I asked my friend, Graeme, a Christian health worker who is on the “front lines” against the Coronavirus:

“What should humanity do when God sends us pestilence?”

Speaking as a health worker, Graeme, who belongs to the Uniting Church In Australia, answered:

“First I would ask: Why has God sent us a pestilence?

Eventually I would conclude: Either there is something wrong with my view of God or there is something wrong with the world.

If the latter, then I would ask: What gifts has God granted me to help fight this unwanted intrusion?

e.g. Can I use my God-given brain, knowledge and medical technology etc to understand and counter the pestilence?

Even if I lose the battle I have still won: I took deliberate action to demonstrate that the pestilence is a bad thing not a normal thing.”

Speaking as a Christian, Graeme’s response was similar but different.

“First I would ask: Why has God sent us a pestilence and spared me and not others? Am I any better? Were those who died punished for being bad?

Eventually I would conclude: Either there is something wrong with my view of God or there is something wrong with the world.

If the former I would then ask: What do some other cultural worldviews say about the pestilence?

I guess Buddha would say the pestilence is neither good nor bad; and I must give up my selfish desires for health, happiness, and long life. He would discourage my desire for answers or meaning or health. To which I would want to ask ‘Does your answer indicate you have desires too? In this case a desire to help me? Are you being inconsistent? Does this mean doctors and nurses should stop desiring to help people?’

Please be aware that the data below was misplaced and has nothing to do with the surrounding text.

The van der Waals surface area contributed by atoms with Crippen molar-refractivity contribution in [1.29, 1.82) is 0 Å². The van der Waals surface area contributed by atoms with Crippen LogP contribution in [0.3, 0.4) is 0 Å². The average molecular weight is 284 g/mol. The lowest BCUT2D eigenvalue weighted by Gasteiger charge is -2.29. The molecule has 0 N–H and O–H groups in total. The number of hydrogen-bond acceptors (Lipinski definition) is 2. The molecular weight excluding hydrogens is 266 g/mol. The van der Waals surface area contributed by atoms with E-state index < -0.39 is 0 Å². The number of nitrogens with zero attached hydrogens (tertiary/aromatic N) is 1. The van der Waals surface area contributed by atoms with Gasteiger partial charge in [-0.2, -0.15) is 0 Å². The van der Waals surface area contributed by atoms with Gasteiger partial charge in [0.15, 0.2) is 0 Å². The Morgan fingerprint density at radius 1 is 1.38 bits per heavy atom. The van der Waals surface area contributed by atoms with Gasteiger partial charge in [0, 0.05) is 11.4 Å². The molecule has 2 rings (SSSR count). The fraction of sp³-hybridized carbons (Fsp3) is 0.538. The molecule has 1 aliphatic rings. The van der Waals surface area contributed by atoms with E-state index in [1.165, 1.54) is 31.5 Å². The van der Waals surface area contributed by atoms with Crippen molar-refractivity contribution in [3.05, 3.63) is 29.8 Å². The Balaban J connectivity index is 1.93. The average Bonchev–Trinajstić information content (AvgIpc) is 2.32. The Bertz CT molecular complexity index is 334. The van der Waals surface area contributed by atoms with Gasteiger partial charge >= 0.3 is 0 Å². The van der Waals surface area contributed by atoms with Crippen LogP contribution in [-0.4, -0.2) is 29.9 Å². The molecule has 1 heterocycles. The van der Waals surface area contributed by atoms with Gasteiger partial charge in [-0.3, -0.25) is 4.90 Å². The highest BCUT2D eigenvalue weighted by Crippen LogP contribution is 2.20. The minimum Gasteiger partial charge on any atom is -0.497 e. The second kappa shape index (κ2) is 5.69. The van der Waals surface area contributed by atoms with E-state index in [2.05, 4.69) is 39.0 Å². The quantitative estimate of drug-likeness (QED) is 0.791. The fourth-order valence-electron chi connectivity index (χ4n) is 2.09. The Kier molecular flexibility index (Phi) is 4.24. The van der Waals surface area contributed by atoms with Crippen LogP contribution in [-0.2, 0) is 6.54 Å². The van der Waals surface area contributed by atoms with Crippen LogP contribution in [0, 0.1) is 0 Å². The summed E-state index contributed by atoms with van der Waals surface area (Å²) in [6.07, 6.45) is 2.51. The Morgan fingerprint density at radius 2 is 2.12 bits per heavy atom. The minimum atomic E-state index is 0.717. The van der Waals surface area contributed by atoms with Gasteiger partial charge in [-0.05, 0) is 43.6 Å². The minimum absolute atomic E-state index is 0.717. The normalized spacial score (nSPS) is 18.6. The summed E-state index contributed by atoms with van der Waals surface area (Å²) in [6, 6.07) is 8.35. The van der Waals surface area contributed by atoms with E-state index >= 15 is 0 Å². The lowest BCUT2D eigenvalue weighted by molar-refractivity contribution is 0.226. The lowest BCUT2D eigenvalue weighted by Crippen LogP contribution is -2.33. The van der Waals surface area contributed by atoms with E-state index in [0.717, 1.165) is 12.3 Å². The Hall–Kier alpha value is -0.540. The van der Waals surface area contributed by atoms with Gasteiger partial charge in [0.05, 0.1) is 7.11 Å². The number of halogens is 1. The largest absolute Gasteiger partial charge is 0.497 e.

I guess the Hindu would say it is karma and those who suffer are simply experiencing what was their due for some evil done in a past life. Yes, you can choose to help others or not to help others, it doesn’t really matter. There is no need for someone in a higher caste to worry about those suffering in a lower caste level.

When I ask the Christian God ‘why?’ the answer is the shortest verse in the bible. An eye witness observation of John, when Jesus came to the grave of his best friend: ‘Jesus wept.’  (John Chapter 11:35) Why did John bother writing this when a few minutes later he claims that Jesus brought Lazarus back to life? Why not say that Jesus scorned or laughed or sniggered? In these two words we get a sneak peek into the character of God – a God who weeps at the sight of death.

– Graeme, Melbourne, Australia.”